"That is a perfectly legitimate theological understanding, and one that I share. That's something not necessarily in the scientific understanding. I believe that God is involved at all times," he explained.
"Then there is the idea that God intervenes to interrupt cause-and-effect processes," he said. "Ultimately, that is where the problem is."
According to its critics, ID operates along the following lines:
ID proponents spread their ideas through books and in papers published almost exclusively outside of peer-reviewed journals.
They often pursue obscure arguments that link several subject areas, for instance, biology, paleontology and information theory.
When mainstream science hasn't offered a complete explanation for a specific phenomenon, supporters of ID offer that as an indication of divine intervention.
Critics call this approach "the God of the Gaps."
"They are essentially looking for gaps in our current scientific understanding and then using them as evidence of divine action. That is an effort that has failed, historically," Miller observed.
"To say on principle that something cannot be explained is really deferring to our ignorance. Most of the specific critiques the intelligent design community have provided have been thoroughly debunked," he said.
Scientists opposed to ID also see it as undermining the public's opinion of and understanding of science.
"What it really comes down to, and what they want to incorporate in public education, is this idea that science is atheistic and naturalistic," Miller said. "They are pulling the rug out from under the fundamental methodology of science."
"I simply say this: Intelligent Design, no matter what else you might think, ultimately relies on supernatural intervention and not science," he said.
"What they're trying to do," he added, "is change the epistemology of science from naturalism to saying, 'Why don't you let the supernatural into scientific explanations?'"
Creationism in Kansas
Michael Padilla, an administrator at the University of Georgia, currently serves as president of the National Science Teachers Association.
He believes the resurgence of creationism is a major problem for science teachers in the United States.
"I think it's a big problem because these nouveau-creationists are working at the policy level in Kansas and other places," he said. "Their arguments are becoming more refined."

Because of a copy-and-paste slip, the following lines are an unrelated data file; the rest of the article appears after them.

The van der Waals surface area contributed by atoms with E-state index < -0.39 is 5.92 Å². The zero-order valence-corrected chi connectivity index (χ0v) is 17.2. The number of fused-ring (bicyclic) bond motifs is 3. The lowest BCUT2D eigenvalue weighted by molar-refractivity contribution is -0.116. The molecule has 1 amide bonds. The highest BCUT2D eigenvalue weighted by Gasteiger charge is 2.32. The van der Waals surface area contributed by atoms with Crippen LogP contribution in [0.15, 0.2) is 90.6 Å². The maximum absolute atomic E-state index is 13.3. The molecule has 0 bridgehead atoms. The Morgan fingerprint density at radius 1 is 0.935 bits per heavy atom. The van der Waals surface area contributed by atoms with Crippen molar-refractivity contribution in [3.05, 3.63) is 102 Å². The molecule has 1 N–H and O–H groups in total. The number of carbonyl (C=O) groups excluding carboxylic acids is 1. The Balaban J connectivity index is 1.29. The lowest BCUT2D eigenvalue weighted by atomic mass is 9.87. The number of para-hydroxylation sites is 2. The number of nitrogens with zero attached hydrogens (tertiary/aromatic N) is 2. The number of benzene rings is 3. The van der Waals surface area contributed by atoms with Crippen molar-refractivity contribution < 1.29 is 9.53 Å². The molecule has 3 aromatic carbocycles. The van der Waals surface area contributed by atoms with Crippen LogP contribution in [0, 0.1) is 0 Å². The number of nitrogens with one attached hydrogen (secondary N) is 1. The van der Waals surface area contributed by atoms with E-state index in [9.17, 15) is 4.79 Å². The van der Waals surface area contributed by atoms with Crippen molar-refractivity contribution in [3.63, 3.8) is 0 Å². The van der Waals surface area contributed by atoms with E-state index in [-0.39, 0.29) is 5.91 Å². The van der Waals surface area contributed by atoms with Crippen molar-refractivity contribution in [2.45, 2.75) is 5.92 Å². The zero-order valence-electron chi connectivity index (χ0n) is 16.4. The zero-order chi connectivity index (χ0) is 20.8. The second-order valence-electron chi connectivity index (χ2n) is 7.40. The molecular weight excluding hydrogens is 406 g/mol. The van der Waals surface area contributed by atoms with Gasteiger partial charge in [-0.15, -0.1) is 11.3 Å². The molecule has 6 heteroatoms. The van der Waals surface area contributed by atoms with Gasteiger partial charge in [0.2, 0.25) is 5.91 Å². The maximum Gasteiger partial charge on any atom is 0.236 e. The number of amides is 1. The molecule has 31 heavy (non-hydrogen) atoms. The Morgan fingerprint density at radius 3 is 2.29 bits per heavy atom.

Calls for fairness in teaching evolution and opposing concepts present an especially difficult challenge for educators, according to Padilla.
"The problem is that many Americans who don't have a scientific background resonate with this fairness idea. And I don't think we are handling it very well," he said.
"I think it appeals to the basic American ideal of fairness. It appeals to the public belief that there is a God, and that God created the world," he added.
Padilla worries that evolution supporters take the wrong approach when they respond to creationists with confrontation, rebuke and even ridicule.
"That's the wrong way to do it," he said. "You just can't be in everybody's face like that."
Creationists gained a majority on the Kansas State Board of Education and tried to change the state's standards for school science classes in the late 1990s.
That attempt came to halt when they lost the majority in the subsequent school board election.
"They're pouring a lot of resources into Kansas because they see us as being kind of a bellwether. It's heartland America," Allison said.
"If they can get this through here, they can use it as kind of a model for the rest of the country," he added.
Allison said each of 10 geographical districts in Kansas elects a representative to the school board. The 10 members serve four-year terms, with half elected every two years.
"In 2002, a couple of candidates ran very low-profile races and upset incumbent, pro-science board members," he said, and in 2004, more vocal and open supporters of creationism won seats.
Consequently, creationists regained majority control of the board.
"Since then, they've pretty much publicly laid out their plan, and they're stepping through it," Allison said.